I don't want to get into the manufacture of the specific buildings in this first part of the article but I wanted to show how each of the building sections is on a semi-standardized base that is then dropped onto the movement tray, allowing for different looking city blocks to be set up each time.In my Chicago neighborhood there are vacant lots interspersed between buildings on most blocks. Some of them are makeshift parks or community gardens and others are just overgrown detritus collectors. Sometimes they are fenced in, sometimes there are walls, and other times they are wide open. This represents what was likely once one of the nicer vacant lots on the block - probably a community garden or tiny park.When placed together you can see how the movement tray creates a more genuine looking city block.

Okay, so that's pretty much it from the original article. Part 2 will continue onward with the "From the Ground Up" and focus more on the movement trays themselves as they are base coated, painted, and laid out on the board along with thoughts on the streets themselves.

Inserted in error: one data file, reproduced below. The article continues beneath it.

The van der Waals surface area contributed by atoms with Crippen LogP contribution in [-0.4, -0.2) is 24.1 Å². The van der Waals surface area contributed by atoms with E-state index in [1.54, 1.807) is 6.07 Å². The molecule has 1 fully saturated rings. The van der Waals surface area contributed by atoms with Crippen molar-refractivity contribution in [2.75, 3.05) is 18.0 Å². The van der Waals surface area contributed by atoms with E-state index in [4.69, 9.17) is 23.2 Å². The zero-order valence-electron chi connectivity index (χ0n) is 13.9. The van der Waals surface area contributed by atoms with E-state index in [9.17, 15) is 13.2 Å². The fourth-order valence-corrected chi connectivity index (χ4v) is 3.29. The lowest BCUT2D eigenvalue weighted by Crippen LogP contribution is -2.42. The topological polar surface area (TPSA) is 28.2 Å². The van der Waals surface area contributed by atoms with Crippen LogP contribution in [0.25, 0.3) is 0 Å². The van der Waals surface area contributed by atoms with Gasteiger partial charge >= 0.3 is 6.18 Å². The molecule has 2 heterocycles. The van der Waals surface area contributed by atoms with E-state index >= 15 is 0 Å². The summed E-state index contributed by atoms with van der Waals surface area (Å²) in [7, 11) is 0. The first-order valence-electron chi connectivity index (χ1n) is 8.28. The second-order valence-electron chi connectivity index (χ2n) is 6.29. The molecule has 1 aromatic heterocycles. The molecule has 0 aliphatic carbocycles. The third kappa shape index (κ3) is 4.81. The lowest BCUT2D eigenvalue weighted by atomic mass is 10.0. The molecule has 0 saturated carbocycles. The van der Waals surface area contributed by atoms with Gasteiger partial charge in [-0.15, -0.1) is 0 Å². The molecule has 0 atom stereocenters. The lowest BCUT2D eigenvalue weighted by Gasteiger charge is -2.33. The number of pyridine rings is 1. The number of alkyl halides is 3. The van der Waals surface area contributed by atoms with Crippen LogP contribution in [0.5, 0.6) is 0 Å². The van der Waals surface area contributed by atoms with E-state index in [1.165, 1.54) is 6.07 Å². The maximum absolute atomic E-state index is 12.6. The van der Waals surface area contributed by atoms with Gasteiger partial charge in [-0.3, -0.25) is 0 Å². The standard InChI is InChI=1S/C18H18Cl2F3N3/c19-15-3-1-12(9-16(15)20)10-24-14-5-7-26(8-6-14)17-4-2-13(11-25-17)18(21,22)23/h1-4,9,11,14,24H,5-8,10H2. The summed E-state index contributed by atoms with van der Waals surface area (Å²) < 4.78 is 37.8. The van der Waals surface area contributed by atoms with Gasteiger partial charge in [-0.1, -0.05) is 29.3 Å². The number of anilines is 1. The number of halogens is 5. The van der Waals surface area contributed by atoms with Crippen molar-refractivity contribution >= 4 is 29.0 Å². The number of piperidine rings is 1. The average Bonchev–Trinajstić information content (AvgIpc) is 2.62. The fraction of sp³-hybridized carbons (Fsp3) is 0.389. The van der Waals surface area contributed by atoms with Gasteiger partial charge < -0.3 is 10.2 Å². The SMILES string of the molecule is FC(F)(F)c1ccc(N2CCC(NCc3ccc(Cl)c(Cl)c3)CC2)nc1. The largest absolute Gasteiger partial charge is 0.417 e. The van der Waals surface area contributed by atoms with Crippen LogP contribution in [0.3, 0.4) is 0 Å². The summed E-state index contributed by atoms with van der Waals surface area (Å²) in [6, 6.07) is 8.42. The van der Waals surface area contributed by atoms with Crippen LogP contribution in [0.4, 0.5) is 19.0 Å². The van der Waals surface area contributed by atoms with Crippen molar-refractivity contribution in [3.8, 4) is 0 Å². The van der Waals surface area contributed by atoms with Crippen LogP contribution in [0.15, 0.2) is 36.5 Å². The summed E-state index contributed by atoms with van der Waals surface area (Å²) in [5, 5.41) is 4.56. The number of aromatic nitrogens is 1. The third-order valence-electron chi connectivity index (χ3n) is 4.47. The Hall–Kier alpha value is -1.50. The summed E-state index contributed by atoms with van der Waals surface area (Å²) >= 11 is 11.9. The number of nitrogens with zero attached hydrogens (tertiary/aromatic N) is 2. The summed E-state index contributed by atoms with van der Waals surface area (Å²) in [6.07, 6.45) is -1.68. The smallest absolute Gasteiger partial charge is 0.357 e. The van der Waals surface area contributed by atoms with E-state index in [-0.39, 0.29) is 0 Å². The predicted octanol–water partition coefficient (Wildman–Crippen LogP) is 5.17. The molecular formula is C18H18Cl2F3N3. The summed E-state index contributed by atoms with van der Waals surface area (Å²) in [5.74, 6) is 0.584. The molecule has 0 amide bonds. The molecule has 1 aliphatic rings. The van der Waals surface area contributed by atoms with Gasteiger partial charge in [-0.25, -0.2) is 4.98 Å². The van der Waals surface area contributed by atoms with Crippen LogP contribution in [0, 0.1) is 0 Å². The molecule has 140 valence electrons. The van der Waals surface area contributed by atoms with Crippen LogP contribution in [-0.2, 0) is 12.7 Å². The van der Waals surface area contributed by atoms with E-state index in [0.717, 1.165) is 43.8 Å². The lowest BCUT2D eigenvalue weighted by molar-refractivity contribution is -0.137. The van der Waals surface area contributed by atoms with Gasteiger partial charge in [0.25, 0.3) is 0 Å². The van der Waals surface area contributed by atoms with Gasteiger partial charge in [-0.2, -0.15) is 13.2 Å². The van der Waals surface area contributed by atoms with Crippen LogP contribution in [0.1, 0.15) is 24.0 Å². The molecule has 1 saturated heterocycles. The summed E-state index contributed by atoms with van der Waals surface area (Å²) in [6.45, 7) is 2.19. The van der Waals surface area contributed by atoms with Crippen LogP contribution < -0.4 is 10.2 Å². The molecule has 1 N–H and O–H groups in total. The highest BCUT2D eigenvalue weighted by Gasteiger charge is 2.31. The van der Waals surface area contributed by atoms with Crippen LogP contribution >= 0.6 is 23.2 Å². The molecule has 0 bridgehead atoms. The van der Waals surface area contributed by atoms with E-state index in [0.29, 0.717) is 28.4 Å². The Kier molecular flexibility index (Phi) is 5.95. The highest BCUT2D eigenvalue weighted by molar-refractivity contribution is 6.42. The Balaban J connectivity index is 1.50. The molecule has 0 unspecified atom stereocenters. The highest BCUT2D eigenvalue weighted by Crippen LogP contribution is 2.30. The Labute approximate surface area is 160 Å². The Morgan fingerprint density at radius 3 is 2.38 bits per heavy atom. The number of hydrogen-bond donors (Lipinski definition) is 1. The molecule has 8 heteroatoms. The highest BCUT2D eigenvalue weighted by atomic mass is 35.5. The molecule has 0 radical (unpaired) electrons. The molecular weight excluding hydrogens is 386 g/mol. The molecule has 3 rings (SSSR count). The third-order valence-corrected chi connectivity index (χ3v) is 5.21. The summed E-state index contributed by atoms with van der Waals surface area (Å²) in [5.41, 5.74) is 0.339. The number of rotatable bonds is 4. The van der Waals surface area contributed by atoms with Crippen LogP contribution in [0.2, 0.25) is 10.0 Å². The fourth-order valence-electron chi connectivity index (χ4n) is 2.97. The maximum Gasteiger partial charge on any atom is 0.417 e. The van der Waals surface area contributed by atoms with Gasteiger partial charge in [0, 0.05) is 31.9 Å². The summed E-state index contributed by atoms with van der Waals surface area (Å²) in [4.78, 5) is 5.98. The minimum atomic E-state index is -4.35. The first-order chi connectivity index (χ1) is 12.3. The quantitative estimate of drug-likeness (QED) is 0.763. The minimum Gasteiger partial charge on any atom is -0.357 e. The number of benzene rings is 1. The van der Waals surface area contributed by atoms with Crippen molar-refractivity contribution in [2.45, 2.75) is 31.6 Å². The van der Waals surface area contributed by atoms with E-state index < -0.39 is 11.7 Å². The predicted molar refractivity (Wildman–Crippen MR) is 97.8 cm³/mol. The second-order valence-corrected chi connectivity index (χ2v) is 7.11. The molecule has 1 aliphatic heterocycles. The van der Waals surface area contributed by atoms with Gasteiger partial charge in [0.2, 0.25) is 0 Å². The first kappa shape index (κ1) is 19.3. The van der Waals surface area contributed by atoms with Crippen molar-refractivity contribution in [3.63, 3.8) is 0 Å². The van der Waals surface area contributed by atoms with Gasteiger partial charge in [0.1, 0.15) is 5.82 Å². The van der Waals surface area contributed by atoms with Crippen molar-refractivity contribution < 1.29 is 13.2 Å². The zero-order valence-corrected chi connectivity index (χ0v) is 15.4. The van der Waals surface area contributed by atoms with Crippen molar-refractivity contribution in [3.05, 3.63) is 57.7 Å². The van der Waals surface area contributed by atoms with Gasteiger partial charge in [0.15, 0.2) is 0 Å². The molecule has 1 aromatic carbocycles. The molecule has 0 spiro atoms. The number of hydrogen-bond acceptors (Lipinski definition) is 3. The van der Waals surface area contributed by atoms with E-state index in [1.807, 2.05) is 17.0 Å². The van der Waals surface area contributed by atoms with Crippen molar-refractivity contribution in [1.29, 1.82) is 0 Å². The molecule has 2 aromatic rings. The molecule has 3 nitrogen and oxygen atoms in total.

Thanks for reading. xNickBaranx


Knight of Infinite Resignation said...
This comment has been removed by the author.
Knight of Infinite Resignation said...

Thats a fanatastic idea and certainly results in a more realistic looking city. Extra use from the plastic building bits too!

Siph_Horridus said...

Great stuff, and a whole bucket load cheaper than FW's urban tile!!

btw... you may nee to update your painting race >>>> still says 2011

xNickBaranx said...

Thank you both for popping by and for the kind words!

@Siph_Horridus Yeah, we decided not to do the painting race this year. Scott got bored of kicking my ass I think. Haha.

xNickBaranx said...

I'll also add that Scott is the only one who can edit the look of the blog and modify those sort of details.